School Lunch Finances Pose Challenge to Eating Healthy
Most schools across the country have contracts to get their meals from corporate food service providers. These providers are big, often multi-national companies that provide meals to schools, hospitals, and prisons.
They buy huge amounts of food from big, industrial farms at very low prices, making lunch inexpensive for the schools and profitable for the companies. Some schools have exclusive contracts, meaning they can only buy their food from the companies, and others have looser arrangements. Either way, school food budgets are based on these sorts of deals, which means there's very little money available for lunch.
Clearly, this is a national issue that needs attention. And as you probably know, it's getting it—through programs like Alice Waters' Edible Schoolyard and First Lady Michelle Obama's Let's Move campaign. But in the meantime, people like Noli Taylor and organizations like Island Grown Initiative (or IGI, the Martha's Vineyard non-profit that works to increase supply and demand for locally grown food on the island and is behind Island Grown Schools) are working to get healthy, local food into school lunches whether there's funding or not.
Usually, there's not. But that hasn't stopped Taylor. She's set up meetings on the Vineyard between local farmers and food service directors so that they can talk about price and try to find places where island produce is affordable. It sounds far-fetched, but it turned out veggies like greens are actually cheaper on-island. And in the fall, when the tourists left and schools opened up, farmers were awash in extra produce and were willing to drop their prices for the school.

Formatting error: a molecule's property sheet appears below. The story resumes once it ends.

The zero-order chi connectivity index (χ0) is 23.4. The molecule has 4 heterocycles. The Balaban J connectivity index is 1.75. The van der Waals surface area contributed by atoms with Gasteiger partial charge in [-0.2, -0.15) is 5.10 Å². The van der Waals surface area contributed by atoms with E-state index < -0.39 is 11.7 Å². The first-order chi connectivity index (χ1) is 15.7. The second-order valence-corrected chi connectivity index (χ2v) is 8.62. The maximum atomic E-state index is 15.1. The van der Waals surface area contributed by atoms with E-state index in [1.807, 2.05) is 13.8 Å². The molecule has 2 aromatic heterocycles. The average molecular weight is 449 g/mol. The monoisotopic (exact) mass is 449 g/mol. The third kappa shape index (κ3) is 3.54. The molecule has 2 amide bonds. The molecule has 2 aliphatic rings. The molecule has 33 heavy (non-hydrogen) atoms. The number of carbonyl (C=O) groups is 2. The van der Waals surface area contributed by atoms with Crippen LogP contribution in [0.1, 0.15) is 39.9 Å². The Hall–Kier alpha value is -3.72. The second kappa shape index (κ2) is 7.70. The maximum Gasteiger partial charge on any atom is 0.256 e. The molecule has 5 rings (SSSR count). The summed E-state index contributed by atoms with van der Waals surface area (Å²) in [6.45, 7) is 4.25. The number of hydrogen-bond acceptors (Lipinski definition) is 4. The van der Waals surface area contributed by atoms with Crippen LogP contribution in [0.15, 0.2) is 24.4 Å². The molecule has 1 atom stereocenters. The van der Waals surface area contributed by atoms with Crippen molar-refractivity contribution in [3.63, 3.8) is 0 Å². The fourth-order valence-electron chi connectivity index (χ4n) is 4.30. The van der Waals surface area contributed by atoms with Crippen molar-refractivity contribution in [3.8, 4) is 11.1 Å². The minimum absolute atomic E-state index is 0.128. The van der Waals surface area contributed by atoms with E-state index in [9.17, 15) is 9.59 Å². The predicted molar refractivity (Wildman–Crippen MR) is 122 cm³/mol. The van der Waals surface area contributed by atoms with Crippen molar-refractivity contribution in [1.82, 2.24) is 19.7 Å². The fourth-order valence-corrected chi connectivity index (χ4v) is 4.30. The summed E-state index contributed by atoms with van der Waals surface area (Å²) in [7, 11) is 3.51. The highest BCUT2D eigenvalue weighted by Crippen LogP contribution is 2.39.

The most successful program, though, has been the Martha's Vineyard Gleaners. The term gleaning comes out of the industrial revolution, when farmers opened their fields after the harvest to the poor to come and glean whatever produce was left unharvested. Each fall now on the island, farms open their fields to community volunteers and students to collect food that wouldn't otherwise be harvested. Last fall, the gleaners collected over 6,000 pounds of local produce for school cafeterias on the island. Not only was this a lot of produce, but since it was free, there was more money in the budget to spend on other local food that might otherwise have been too expensive.
This is an excerpt from this week's Local Food Report. The essay is posted as audio below - give it a listen.
You can find out more at Elspeth's blog, Diary of a Locavore.